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I am managing a RESTful JSON data API, which is growing in scope. Currently, we are returning all dates over the wire as strings "YYYY-MM-DD", but we also need to represent the concept of partial dates.

What I mean by a partial date is a date value that has unknown components, either a Year-Month, or just a Year. In our presentation layer, this would be translated like:

2009-09-03 =>  '3rd September 2009'
2009-09    =>  'September 2009'
2009       =>  'Undated 2009'

Is there any precedent or standard for this type of data? For example, MySQL enables this by allowing 00 values in date and datetime fields - eg: '2009-00-00' will save directly to a MySQL date field, but this value does not translate consistently when parsed by most programming languages' date libraries.

What is the best way to semantically represent this concept of partial dates in the JSON feed?

Ideally, we would be able to implement a solution that was easy for our consumers to parse, but also straightforward to explain in documentation.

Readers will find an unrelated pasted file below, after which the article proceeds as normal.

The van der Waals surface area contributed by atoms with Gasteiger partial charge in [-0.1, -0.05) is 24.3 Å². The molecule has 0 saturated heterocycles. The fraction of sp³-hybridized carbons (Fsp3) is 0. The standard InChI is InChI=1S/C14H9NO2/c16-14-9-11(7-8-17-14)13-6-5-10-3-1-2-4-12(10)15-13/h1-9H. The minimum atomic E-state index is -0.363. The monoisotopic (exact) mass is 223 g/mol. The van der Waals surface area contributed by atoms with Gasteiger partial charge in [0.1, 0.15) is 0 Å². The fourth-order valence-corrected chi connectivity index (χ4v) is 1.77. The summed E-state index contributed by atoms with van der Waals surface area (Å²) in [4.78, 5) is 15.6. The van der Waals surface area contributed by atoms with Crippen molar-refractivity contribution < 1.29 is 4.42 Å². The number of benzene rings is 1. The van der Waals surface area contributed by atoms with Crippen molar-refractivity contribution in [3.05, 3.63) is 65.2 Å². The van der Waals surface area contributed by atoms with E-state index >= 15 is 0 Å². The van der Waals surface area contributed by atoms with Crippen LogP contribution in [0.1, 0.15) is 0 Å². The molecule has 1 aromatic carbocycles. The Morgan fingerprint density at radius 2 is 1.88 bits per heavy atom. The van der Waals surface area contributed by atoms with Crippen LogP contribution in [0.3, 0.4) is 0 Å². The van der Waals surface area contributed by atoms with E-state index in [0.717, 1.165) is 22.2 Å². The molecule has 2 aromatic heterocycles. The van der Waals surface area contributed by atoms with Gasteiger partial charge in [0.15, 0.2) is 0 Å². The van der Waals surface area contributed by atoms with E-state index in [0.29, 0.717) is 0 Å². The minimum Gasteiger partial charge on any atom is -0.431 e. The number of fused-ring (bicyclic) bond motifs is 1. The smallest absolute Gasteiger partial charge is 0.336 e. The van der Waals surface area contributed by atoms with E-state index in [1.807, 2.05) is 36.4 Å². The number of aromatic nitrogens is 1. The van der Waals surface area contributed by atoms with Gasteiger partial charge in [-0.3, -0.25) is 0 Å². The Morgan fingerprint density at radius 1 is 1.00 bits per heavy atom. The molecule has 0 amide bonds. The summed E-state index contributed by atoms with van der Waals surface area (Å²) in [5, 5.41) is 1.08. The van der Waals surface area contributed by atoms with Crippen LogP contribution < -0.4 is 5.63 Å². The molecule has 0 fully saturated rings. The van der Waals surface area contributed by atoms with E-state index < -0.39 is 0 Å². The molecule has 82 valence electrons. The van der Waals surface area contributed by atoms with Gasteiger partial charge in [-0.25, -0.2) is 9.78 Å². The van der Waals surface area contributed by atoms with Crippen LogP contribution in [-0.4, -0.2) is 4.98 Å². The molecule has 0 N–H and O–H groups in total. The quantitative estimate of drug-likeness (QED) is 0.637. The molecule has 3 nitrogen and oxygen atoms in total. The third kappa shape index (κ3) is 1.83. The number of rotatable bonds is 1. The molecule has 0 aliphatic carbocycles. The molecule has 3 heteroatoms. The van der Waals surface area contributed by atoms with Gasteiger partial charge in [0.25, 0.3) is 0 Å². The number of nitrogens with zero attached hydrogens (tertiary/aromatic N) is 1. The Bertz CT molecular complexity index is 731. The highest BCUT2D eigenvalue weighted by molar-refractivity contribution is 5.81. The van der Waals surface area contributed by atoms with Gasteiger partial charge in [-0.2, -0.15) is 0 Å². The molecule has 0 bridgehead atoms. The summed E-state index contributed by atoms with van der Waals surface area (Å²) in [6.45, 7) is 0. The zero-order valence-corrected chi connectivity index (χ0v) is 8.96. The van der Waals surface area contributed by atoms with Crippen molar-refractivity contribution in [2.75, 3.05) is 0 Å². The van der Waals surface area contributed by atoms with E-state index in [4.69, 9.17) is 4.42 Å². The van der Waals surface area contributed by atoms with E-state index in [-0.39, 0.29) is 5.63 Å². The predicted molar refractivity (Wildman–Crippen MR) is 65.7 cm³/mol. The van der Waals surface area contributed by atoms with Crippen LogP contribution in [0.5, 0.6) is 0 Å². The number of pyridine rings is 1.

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3 Answers 3

up vote 4 down vote accepted

EDIT: Thinking about this again, YYYY-MM and YYYY are both valid ISO 8601, so it would probably be better to just use that.

There is no standard for JSON dates (of any kind) because JSON is a subset of JavaScript literal syntax, and JS has no date literals. See http://msdn.microsoft.com/en-us/library/bb299886.aspx#intro_to_json_sidebarb .

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That looks like it might be the preferred solution for us. (the alternative being to build a JSON struct with year, month, day values). I didn't know that those values were valid ISO 8601, but it does make sense. –  maetl Jun 4 '09 at 7:27

You may find your solution @ www.datejs.com


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Then again, he may not, because that's a date library, not a standard for literal dates. –  Matthew Flaschen Jun 4 '09 at 4:54

In terms of storage, you can store the ambiguity by storing year, month, and day in separate columns, and allowing nulls. That way you can query it with string concatenation and the coalesce(day,'00') function to grab out a '00' if a column is blank.

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That didn't answer my question, but I would be interested to know if anyone advises to pass a JSON object with separate year, month, day fields instead of a single date value. –  maetl Jun 4 '09 at 7:28

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